[dropcap size=big]N[/dropcap]ick Cannon keeps it real. February of last year proved that. The veteran entertainer hosted America’s Got Talent for eight seasons. However, creative differences forced a split. During one of his stand-up specials, Cannon made some jokes of which NBC executives did not approve. This man called it like he saw it, commenting on their corporate restrictions. He didn’t feel free. Following a termination threat, he released a hearty statement on Facebook. His conclusion sticks with me. “There is no amount of money worth my dignity or my integrity.” I couldn’t agree more. Speaking of money: Nick’s got plenty. He never needed their hand-out anyway. Whether it’s comedy, television, movies, radio or rap, Nick Cannon does it all. He manages other talent too, such as Kehlani and Amber Rose. Although I am not familiar with his most recent album White People Party Music, he’s a fixture of my childhood.
One of my favorite songs from back in the day is Nick Cannon’s “Gigolo,” featuring should-be-prisoner R. Kelly. (I’m a fan, but wow this is inexcusable.) Don’t knock the rapper. In 2003, getting Kellz on a track was a huge deal. The remix to “Ignition” speaks for itself. Fast forward 16 years and Cannon has something new for his fans. His debut extended play Calling All Models is his first full-length since April Fools 2014. It serves as a prelude to his album “Model Music” coming later this fall. I didn’t quite know what to expect going into this. Nick blends R&B and rap while showing his hopeless romantic side. Each track here relates to some kind of phone call. Some hit, and some miss. “Hold My Calls” was an early surprise. Smooth, bouncy production propels this 90’s R&B-inspired fusion track. Cannon holds his own as well.
Additionally, “Motivational Call” towards the back end impressed me. No lie, I didn’t see this one coming at all. It is Calling All Models’ centerpiece. Nick tries his hand at spoken word and pulls it off with flair. The minimal offering includes an authentic verse and sturdy outro vocals. It sets an immediate goal, uplift listeners through transparent perception, without feeling forced. Although music functions more as a hobby for Cannon, this project indeed contains evident flaws. Competent vocal performances are hard to come by here. While I don’t expect perfection, I do ask for purpose-driven deliveries. More often than not the versatile entertainer sounds timid to experiment with his voice. Nick’s reserved approach keeps these songs’ potential mostly at bay. He struggles to produce compelling material across 40 minutes of music. This EP needed only five songs, like the repeating digit of every movie phone number. Just a thought.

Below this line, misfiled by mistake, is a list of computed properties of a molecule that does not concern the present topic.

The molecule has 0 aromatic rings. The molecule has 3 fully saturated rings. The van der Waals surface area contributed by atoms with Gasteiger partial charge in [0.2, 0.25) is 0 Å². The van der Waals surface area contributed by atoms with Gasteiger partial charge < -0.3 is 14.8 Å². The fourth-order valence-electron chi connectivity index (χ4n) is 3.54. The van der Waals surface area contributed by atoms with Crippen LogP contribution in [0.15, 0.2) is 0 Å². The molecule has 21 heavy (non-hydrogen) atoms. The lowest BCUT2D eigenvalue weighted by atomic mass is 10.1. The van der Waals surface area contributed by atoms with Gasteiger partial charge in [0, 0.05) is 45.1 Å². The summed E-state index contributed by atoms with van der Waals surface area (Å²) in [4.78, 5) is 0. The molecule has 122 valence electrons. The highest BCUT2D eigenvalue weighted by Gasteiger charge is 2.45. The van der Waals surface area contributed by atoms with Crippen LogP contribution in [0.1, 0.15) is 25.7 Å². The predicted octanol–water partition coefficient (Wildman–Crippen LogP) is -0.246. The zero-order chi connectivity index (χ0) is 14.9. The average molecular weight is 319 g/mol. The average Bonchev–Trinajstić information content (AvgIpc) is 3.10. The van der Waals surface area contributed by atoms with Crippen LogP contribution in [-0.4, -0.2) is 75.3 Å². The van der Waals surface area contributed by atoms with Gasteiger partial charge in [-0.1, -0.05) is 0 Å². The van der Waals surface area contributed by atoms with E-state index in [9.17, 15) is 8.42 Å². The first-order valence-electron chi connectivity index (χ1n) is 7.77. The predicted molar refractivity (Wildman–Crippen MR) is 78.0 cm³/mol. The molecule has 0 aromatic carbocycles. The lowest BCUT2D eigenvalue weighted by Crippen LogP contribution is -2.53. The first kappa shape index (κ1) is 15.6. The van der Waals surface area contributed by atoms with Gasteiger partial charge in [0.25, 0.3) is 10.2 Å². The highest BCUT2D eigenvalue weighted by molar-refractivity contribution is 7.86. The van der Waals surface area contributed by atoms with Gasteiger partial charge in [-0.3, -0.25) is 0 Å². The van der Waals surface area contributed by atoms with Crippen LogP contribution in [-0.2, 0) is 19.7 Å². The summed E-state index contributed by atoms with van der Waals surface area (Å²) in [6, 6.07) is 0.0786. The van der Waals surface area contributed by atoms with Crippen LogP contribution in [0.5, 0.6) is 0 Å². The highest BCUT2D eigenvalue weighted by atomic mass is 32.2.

Other than its run-of-the-mill songwriting, this prelude ain’t half bad. Cannon pays homage to Usher and Kanye West with respective covers. “You Don’t Have to Call” starts off decent. Despite enjoying this callback, I couldn’t help but to wish Nick’s version had some type of personal touch. Usher’s voice on his 2001 single is effortless. Conversely, Cannon’s version simply reminded me he wasn’t Ush. It’s not fair to compare yet this cover does the original little justice. The EP’s closer “Last Call,” sampling West’s closer from his College Dropout album, is over 16 minutes long. In that sense, it stays true to Kanye’s lengthy story of signing to Roc-A-Fella. Here Cannon lists off nostalgia-laced romances of yesteryear. Due to its length, it is difficult to sit through. But I’m sure he had fun recording it, so that’s what truly matters. Though imperfect, Calling All Models delivers a serviceable precedent experience.
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